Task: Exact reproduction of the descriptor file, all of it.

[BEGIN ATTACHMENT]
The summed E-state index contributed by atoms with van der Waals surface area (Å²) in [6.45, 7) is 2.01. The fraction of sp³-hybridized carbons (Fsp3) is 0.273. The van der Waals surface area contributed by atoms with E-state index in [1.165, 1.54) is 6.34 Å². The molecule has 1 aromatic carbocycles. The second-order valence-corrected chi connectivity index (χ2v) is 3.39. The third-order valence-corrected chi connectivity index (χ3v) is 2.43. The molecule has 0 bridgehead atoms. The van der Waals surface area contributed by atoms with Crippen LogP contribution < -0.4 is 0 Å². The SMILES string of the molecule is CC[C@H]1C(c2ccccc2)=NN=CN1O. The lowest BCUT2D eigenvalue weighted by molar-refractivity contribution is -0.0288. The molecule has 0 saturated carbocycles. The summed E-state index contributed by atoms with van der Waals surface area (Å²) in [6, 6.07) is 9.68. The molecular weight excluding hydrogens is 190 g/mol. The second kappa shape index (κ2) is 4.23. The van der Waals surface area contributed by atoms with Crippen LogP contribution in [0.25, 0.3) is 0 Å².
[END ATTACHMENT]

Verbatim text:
The summed E-state index contributed by atoms with van der Waals surface area (Å²) in [6.45, 7) is 2.01. The fraction of sp³-hybridized carbons (Fsp3) is 0.273. The van der Waals surface area contributed by atoms with E-state index in [1.165, 1.54) is 6.34 Å². The molecule has 1 aromatic carbocycles. The second-order valence-corrected chi connectivity index (χ2v) is 3.39. The third-order valence-corrected chi connectivity index (χ3v) is 2.43. The molecule has 0 bridgehead atoms. The van der Waals surface area contributed by atoms with Crippen LogP contribution < -0.4 is 0 Å². The SMILES string of the molecule is CC[C@H]1C(c2ccccc2)=NN=CN1O. The lowest BCUT2D eigenvalue weighted by molar-refractivity contribution is -0.0288. The molecule has 0 saturated carbocycles. The summed E-state index contributed by atoms with van der Waals surface area (Å²) in [6, 6.07) is 9.68. The molecular weight excluding hydrogens is 190 g/mol. The second kappa shape index (κ2) is 4.23. The van der Waals surface area contributed by atoms with Crippen LogP contribution in [0.25, 0.3) is 0 Å².